Friday, August 26, 2011

Half Moon Bay


The lethargic fog. Gulls on the streetlamps. The low hills, spotted by eucalyptus; the sweet air. Somewhere: my sons.


Ten, fifteen couples, here and there, making love, in damp rooms, sad blankets kicked to the floor.


Raccoons sleep in the drain pipes. From a wet power line a hawk contemplates the crushed fields. Abruptly, a boy, maybe Mexican, crosses the highway, running. The hawk's head flicks.


The slow, bored, cold tourists. The town is uglier than they'd expected. Realer.


The girls all have long hair. As if I've returned to Chile.


Behind me, a little boy presses his face against the Peet's Coffee window. I turn to him and he smiles, showing his gums, his tiny teeth.


All the bars. I remember my contentment at being a local; joyously I over-tipped. My friends always greeted me with what I took to be genuine warmth. At the end of the night I'd drive home drunk, cautiously.


The nights warmer than the days. The low drone of the foghorn echoing around Pillar Point and down the coastline's long crescent.


On Highway 1: a lone siren. Its mournful fading. Another siren soon filling the silence.


We stood under the front yard's only tree, weeping. The bougainvillea raged pinkly.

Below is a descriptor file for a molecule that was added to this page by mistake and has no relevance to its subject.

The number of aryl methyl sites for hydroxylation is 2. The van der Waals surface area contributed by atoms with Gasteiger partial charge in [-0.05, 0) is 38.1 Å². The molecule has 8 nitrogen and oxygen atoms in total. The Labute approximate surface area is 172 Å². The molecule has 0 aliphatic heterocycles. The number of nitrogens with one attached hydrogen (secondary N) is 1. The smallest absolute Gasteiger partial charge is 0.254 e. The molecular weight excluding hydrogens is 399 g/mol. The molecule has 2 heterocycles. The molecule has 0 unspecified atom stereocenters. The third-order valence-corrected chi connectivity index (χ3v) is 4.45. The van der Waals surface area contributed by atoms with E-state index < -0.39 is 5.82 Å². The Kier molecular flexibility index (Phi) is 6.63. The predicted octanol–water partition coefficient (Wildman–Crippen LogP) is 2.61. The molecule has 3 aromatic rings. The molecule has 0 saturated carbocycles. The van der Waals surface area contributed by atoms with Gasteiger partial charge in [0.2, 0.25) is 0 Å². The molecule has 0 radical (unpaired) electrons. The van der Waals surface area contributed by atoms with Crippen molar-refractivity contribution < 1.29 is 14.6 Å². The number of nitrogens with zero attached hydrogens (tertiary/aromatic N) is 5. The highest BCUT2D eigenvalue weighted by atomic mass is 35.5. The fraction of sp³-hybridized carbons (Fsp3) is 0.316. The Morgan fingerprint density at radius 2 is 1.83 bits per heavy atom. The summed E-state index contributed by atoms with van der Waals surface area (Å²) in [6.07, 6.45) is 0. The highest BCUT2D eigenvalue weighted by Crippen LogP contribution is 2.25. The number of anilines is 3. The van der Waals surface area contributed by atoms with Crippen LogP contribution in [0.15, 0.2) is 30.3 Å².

The orange haze of the nurseries' lights dulling, dimming the stars.


Autumn. The sunlight, fields of pumpkins, hay mazes, crows. The shortening days' glitter.


I am despised.


One afternoon I happened upon a pig browsing my neighborhood. Brown, hairy—it dismissed my presence as I'd dismiss a small dog. After a while it wandered into the hills. A couple of county sheriffs followed its tracks and shot it. Sitting at my desk—this was a couple of years ago, when I still lived there—I heard their rifles crack. Some Mexicans brought its carcass out of the trees and heaved it into the back of their truck.


The ocean rattles the sand. Plovers scuttle along the foam, pecking the water for crabs.


Main Street's long, clean sidewalks, its small shops, all but the restaurants—and perhaps even the restaurants—selling nostalgia. I'm too poor for them, thank god.


Fishing boats sway in the harbor; the fishermen, high on meth, their beards oxidized by salt, drink toward sleep. Their wet eyes shine bluely.


Two very young Mexican girls wait with babies for a break in the traffic. They hold onto strollers hanging with groceries.


Dead salmon silver the pier's oil-stained wood. Chinese couples from San Francisco, the men holding fat wallets, projecting an air of profound dissatisfaction with all but themselves, wait by the scales. In the distance: a fishing boat's generator. On the other side of the jetty, looking like seals, the surfers drift, talking.


The yellow house, its blue bookshelf, its books, its orange kitchen, its woman, its boys.  The morning's busyness; the backyard's redwood fence wet with dew.  Shoots of new calla lilies show along the edge of the patio.  Soon there will be hundreds of them, waist-high, opening their white faces to the winter sun.


The grass is still thin where Maggie, now dead for nearly a year, had circled it, searching for field mice.


Day after day I visit home.

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